About: Categorical variable is a research topic. Over the lifetime, 13146 publications have been published within this topic receiving 665567 citations. The topic is also known as: categorical scale of measurement & categorical measurement scale.
Papers published on a yearly basis
TL;DR: A general statistical methodology for the analysis of multivariate categorical data arising from observer reliability studies is presented and tests for interobserver bias are presented in terms of first-order marginal homogeneity and measures of interob server agreement are developed as generalized kappa-type statistics.
Abstract: This paper presents a general statistical methodology for the analysis of multivariate categorical data arising from observer reliability studies. The procedure essentially involves the construction of functions of the observed proportions which are directed at the extent to which the observers agree among themselves and the construction of test statistics for hypotheses involving these functions. Tests for interobserver bias are presented in terms of first-order marginal homogeneity and measures of interobserver agreement are developed as generalized kappa-type statistics. These procedures are illustrated with a clinical diagnosis example from the epidemiological literature.
01 Jan 1991
TL;DR: In this article, the effects of predictor scaling on the coefficients of regression equations are investigated. But, they focus mainly on the effect of predictors scaling on coefficients of regressions.
Abstract: Introduction Interactions between Continuous Predictors in Multiple Regression The Effects of Predictor Scaling on Coefficients of Regression Equations Testing and Probing Three-Way Interactions Structuring Regression Equations to Reflect Higher Order Relationships Model and Effect Testing with Higher Order Terms Interactions between Categorical and Continuous Variables Reliability and Statistical Power Conclusion Some Contrasts Between ANOVA and MR in Practice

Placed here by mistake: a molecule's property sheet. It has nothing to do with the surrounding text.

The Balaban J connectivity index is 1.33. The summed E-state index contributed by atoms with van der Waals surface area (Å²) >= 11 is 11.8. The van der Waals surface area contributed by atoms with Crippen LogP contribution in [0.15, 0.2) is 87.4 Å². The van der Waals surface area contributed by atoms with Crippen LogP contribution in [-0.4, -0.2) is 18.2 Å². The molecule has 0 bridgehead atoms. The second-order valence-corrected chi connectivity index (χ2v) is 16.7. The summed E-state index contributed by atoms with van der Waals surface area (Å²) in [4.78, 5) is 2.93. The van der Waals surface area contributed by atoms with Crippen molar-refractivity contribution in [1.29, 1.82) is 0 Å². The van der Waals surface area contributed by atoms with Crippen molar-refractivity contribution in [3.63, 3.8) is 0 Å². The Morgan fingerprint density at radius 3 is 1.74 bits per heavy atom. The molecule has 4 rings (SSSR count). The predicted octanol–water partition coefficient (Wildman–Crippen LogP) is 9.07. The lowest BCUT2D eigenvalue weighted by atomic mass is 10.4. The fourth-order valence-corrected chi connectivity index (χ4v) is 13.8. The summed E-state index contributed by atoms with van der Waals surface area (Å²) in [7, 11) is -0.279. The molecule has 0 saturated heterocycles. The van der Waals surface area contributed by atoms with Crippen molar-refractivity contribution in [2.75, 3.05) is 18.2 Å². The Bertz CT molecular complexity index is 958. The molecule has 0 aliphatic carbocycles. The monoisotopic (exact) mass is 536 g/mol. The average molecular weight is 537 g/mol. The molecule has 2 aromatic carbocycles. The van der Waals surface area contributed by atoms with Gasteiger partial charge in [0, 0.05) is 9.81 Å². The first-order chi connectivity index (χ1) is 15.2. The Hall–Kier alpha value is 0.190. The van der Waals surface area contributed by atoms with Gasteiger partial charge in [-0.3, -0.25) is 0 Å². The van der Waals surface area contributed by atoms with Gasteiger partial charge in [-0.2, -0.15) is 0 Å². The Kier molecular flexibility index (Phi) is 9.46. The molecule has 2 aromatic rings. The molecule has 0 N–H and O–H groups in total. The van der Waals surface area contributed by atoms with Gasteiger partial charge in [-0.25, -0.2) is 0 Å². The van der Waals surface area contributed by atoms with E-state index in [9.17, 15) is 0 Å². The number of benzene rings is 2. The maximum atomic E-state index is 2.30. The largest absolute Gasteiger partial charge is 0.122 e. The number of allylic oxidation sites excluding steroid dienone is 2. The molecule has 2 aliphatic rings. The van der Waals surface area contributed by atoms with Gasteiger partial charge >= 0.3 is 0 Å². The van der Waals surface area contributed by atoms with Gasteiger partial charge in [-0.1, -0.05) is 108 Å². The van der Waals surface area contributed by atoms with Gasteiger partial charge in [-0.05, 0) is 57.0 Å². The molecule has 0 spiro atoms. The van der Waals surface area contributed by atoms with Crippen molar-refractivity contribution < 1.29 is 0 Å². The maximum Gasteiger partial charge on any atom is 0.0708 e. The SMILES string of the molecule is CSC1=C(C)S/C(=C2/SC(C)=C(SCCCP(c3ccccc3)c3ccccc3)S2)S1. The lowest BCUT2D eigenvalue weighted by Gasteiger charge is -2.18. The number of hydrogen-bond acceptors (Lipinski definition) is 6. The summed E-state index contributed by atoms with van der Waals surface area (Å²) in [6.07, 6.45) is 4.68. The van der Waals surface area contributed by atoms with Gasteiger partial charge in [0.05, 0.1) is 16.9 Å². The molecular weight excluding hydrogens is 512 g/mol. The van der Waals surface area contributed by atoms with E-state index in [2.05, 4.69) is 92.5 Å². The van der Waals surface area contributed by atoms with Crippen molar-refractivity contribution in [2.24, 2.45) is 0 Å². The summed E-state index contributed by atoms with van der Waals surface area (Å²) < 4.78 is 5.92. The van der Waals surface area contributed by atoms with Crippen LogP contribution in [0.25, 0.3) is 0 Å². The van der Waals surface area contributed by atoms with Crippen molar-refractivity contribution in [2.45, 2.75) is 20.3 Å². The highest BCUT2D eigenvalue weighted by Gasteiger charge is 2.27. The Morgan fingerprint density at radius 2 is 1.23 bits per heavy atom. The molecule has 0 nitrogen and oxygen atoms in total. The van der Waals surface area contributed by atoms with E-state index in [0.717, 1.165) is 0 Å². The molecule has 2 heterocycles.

01 Jan 1985
TL;DR: In this article, the authors present a model for estimating the effect size from a series of experiments using a fixed effect model and a general linear model, and combine these two models to estimate the effect magnitude.
Abstract: Preface. Introduction. Data Sets. Tests of Statistical Significance of Combined Results. Vote-Counting Methods. Estimation of a Single Effect Size: Parametric and Nonparametric Methods. Parametric Estimation of Effect Size from a Series of Experiments. Fitting Parametric Fixed Effect Models to Effect Sizes: Categorical Methods. Fitting Parametric Fixed Effect Models to Effect Sizes: General Linear Models. Random Effects Models for Effect Sizes. Multivariate Models for Effect Sizes. Combining Estimates of Correlation Coefficients. Diagnostic Procedures for Research Synthesis Models. Clustering Estimates of Effect Magnitude. Estimation of Effect Size When Not All Study Outcomes Are Observed. Meta-Analysis in the Physical and Biological Sciences. Appendix. References. Index.
01 Jan 1999
TL;DR: In this paper, the authors proposed a multilevel regression model to estimate within-and between-group correlations using a combination of within-group correlation and cross-group evidence.